De novo malignancies are a current problem in patients with organ transplantation.
The incidence is higher as a result of increases of oncogenic viruses in immunosuppressed organ recipients.
Reports have shown increased incidence of de novo tumors such as malignant lymphomas and cutaneous neoplasms, but decreased incidence of breast cancer.
|83% of all patients were diagnosed at an early stages|
A variety of factors affect de novo breast cancer development in organ recipients, including immunosuppression, viruses, and underlying disease.
In this study, doctors from the University of Pittsburgh evaluated the incidence and management of patients with de novo breast cancer. They also evaluated the age-adjusted incidence of de novo breast cancer in published reports.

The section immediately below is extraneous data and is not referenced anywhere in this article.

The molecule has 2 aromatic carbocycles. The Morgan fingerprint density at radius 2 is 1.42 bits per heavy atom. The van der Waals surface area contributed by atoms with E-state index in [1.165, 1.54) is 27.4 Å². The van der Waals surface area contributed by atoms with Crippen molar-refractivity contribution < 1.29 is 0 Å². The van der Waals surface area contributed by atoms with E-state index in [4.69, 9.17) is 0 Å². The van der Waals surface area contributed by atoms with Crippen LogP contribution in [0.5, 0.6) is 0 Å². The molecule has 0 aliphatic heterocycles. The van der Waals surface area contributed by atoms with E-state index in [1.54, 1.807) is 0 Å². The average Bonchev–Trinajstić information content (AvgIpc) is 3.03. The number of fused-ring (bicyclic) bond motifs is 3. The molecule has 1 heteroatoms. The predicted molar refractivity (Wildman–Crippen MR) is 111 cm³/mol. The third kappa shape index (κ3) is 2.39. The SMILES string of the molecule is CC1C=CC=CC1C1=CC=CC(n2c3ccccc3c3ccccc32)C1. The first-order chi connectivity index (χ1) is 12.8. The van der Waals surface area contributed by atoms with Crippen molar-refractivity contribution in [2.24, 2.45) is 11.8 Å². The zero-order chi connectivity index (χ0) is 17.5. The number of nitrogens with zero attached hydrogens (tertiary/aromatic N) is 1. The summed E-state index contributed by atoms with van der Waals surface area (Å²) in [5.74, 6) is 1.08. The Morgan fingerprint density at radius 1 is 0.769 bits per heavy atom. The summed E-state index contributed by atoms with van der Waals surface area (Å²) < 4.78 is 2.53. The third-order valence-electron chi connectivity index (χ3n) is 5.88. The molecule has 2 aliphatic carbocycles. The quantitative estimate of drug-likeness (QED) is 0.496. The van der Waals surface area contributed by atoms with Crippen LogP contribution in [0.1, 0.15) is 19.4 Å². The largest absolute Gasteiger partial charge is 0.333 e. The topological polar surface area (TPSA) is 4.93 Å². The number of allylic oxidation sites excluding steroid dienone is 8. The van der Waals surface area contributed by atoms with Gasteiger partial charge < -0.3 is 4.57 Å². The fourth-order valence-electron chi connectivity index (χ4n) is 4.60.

According to age-adjusted rates presented by the National Cancer Institute's Surveillance, Epidemiology and End Results data, the team found an increased incidence rate of de novo breast cancer in the published series.
The team's incidence rate of de novo breast cancer was determined in a similar way to the Surveillance, Epidemiology and End Results data.
They determined that 83% of all patients were diagnosed at early stages.
They also found that it appeared to take longer for de novo breast cancer to develop in patients treated with tacrolimus than in patients treated with cyclosporine.
Dr Tahir Oruc's team concluded, "Surgical treatment of breast cancer in liver recipients is the same as treatment of breast cancer in patients without transplantation".
"However, the effects of chemotherapy, radiotherapy, and/or tamoxifen remain unclear in transplanted patients and need to be evaluated in larger studies".